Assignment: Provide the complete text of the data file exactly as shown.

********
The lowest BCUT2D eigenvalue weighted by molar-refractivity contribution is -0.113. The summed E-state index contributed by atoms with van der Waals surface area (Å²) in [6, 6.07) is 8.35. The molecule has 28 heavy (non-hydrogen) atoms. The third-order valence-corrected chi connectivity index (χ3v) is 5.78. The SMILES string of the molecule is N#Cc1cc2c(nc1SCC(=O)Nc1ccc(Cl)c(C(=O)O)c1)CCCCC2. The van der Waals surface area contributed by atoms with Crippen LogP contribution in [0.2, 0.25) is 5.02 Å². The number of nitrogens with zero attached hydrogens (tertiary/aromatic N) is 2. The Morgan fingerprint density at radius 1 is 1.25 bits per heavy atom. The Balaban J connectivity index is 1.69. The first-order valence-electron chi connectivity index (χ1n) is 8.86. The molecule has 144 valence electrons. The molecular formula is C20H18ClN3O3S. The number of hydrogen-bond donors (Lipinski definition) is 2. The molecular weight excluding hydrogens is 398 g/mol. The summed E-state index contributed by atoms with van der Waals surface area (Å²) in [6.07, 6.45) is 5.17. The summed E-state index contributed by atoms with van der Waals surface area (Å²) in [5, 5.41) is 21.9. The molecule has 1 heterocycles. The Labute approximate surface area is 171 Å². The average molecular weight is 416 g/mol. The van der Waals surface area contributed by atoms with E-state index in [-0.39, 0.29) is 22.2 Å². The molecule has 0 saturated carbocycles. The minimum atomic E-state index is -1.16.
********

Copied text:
The lowest BCUT2D eigenvalue weighted by molar-refractivity contribution is -0.113. The summed E-state index contributed by atoms with van der Waals surface area (Å²) in [6, 6.07) is 8.35. The molecule has 28 heavy (non-hydrogen) atoms. The third-order valence-corrected chi connectivity index (χ3v) is 5.78. The SMILES string of the molecule is N#Cc1cc2c(nc1SCC(=O)Nc1ccc(Cl)c(C(=O)O)c1)CCCCC2. The van der Waals surface area contributed by atoms with Crippen LogP contribution in [0.2, 0.25) is 5.02 Å². The number of nitrogens with zero attached hydrogens (tertiary/aromatic N) is 2. The Morgan fingerprint density at radius 1 is 1.25 bits per heavy atom. The Balaban J connectivity index is 1.69. The first-order valence-electron chi connectivity index (χ1n) is 8.86. The molecule has 144 valence electrons. The molecular formula is C20H18ClN3O3S. The number of hydrogen-bond donors (Lipinski definition) is 2. The molecular weight excluding hydrogens is 398 g/mol. The summed E-state index contributed by atoms with van der Waals surface area (Å²) in [6.07, 6.45) is 5.17. The summed E-state index contributed by atoms with van der Waals surface area (Å²) in [5, 5.41) is 21.9. The molecule has 1 heterocycles. The Labute approximate surface area is 171 Å². The average molecular weight is 416 g/mol. The van der Waals surface area contributed by atoms with E-state index in [-0.39, 0.29) is 22.2 Å². The molecule has 0 saturated carbocycles. The minimum atomic E-state index is -1.16.